And our conclusion was that it was post World War II industrialization of agriculture. Instead of making tanks, now you’re going to take those factories and make tractors. And now, all those big tractors are going to come out on the land and start plowing deeper, plowing more aggressively, plowing more land and that was what we think was the most likely source, so.

Greg Kaster:

That’s great.

Laura Triplett:

Yeah, and so-

Greg Kaster:

And that’s like a puzzle you solve, plus it’s doing history, really. I mean, what’s the evidence and then I just love this stuff. I mean, so then, if one sees a tractor, I think about, “Okay, that’s a tractor.” But what impact did the manufacturing of that tractor and the use of that tractor have on rivers that you may never even think about? Was there a lot of agricultural runoff, too or not? Chemical, did-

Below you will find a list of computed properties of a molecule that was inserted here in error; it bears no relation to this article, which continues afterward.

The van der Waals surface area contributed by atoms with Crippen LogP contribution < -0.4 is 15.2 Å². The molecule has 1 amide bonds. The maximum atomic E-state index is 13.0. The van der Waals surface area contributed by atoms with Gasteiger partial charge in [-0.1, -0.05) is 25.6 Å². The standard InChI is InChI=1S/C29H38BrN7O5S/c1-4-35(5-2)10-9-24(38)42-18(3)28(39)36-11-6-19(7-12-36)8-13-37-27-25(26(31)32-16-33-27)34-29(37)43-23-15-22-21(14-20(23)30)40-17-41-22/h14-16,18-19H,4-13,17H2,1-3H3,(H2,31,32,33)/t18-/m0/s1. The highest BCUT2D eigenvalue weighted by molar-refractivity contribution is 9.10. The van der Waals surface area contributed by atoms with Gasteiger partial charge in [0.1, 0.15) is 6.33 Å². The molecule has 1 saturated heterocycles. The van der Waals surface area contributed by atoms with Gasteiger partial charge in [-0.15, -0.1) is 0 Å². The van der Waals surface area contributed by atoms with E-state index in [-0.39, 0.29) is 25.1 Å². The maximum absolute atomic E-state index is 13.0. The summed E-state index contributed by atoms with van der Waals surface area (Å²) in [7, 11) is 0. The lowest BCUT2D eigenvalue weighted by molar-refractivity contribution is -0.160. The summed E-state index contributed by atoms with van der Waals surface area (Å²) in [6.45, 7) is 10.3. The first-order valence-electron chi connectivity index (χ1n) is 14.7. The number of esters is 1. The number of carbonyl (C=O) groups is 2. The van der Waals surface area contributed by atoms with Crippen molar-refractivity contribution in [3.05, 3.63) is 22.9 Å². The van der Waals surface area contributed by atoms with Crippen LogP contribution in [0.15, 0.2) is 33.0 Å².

Laura Triplett:

There was some. A lot of the… so, the St. Croix River doesn’t have as much fertilizer runoff as we actually see now in the Minnesota River.

Greg Kaster:

That’s what I was thinking of, yeah.

Laura Triplett:

It’s a little bit different kind of agriculture happening in the ’40s and ’50s in the St. Croix watershed as opposed to Southern Minnesota. So even then, in some ways, it’s kind of reconstructing human history, but also reconstructing environmental history based on what we know of human history and how do they connect? And you’re right, it is a puzzle, it’s fun.

Greg Kaster:

Yeah, yeah. I love it. We’re talking about the environment here and I know, you and I were on a panel, whenever that was, on 1968 and you spoke really, I mean, you spoke powerfully and honestly about your thoughts and feelings about climate change. And I wonder if you could just say a little bit more about that. What how did you become interested in climate change? Both, thinking about it as a person as a citizen, what we can do about it, but also teaching it? Was that just sort of a natural fallout of your own research?

Laura Triplett: